The Hard Way:
Starred Review. In bestseller Child's 10th novel to feature ex-army MP Jack Reacher (after 2005's One Shot), a sidewalk cafe encounter in New York City plunges Reacher into one of his most challenging—and thoroughly engrossing—adventures to date. Acting out of "reflex and professional curiosity" (and the promise of a generous fee), Reacher agrees to help sinister ex-army officer Edward Lane, whose posse of six Special Forces veterans are even more ominous than he, track down his kidnapped daughter and trophy wife. Since the kidnapping of wife number one five years earlier ended in her death, Lane cautions Reacher that he will not brook police interference ("You break your word, I'll put your eyes out"). From Lane's quarters in the West Side's venerable Dakota apartment building to the shady sections of SoHo and Greenwich Village, the author's atmospheric descriptions make Manhattan a leading player, with menace lurking at every intersection. The inevitable showdown, on a farm outside a tiny English village, ranks as one of Child's most thrilling finales.
Jack Reacher. Hero. Loner. Soldier. Soldier’s son. An elite military cop, he was one of the army’s brightest stars. But in every cop’s life there is a turning point. One case. One messy, tangled case that can shatter a career. Turn a lawman into a renegade. And make him question words like honor, valor, and duty. For Jack Reacher, this is that case.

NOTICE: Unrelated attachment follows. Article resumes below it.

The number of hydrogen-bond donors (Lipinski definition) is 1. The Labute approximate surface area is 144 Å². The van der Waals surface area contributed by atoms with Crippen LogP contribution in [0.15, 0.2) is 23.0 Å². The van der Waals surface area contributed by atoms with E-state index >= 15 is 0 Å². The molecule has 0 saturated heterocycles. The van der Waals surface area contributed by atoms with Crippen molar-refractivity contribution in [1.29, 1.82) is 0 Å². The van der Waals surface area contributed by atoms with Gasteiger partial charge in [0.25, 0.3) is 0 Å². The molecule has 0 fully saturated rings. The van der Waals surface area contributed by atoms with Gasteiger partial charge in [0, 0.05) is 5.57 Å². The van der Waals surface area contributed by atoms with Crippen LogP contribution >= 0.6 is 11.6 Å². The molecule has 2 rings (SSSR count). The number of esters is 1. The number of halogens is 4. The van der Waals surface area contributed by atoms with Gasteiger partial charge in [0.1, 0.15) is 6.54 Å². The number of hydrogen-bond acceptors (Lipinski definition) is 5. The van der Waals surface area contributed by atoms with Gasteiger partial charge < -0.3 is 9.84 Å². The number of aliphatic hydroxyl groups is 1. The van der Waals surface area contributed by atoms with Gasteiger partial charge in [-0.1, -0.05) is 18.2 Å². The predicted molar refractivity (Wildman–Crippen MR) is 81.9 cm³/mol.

New Year’s Day, 1990. The Berlin Wall is coming down. The world is changing. And in a North Carolina “hot-sheets” motel, a two-star general is found dead. His briefcase is missing. Nobody knows what was in it. Within minutes Jack Reacher has his orders: Control the situation. But this situation can’t be controlled. Within hours the general’s wife is murdered hundreds of miles away. Then the dominoes really start to fall.
Two Special Forces soldiers—the toughest of the tough—are taken down, one at a time. Top military commanders are moved from place to place in a bizarre game of chess. And somewhere inside the vast worldwide fortress that is the U.S. Army, Jack Reacher—an ordinarily untouchable investigator for the 110th Special Unit—is being set up as a fall guy with the worst enemies a man can have.
But Reacher won’t quit. He’s fighting a new kind of war. And he’s taking a young female lieutenant with him on a deadly hunt that leads them from the ragged edges of a rural army post to the winding streets of Paris to a confrontation with an enemy he didn’t know he had. With his French-born mother dying—and divulging to her son one last, stunning secret—Reacher is forced to question everything he once believed…about his family, his career, his loyalties—and himself. Because this soldier’s son is on his way into the darkness, where he finds a tangled drama of desperate desires and violent death—and a conspiracy more chilling, ingenious, and treacherous than anyone could have guessed.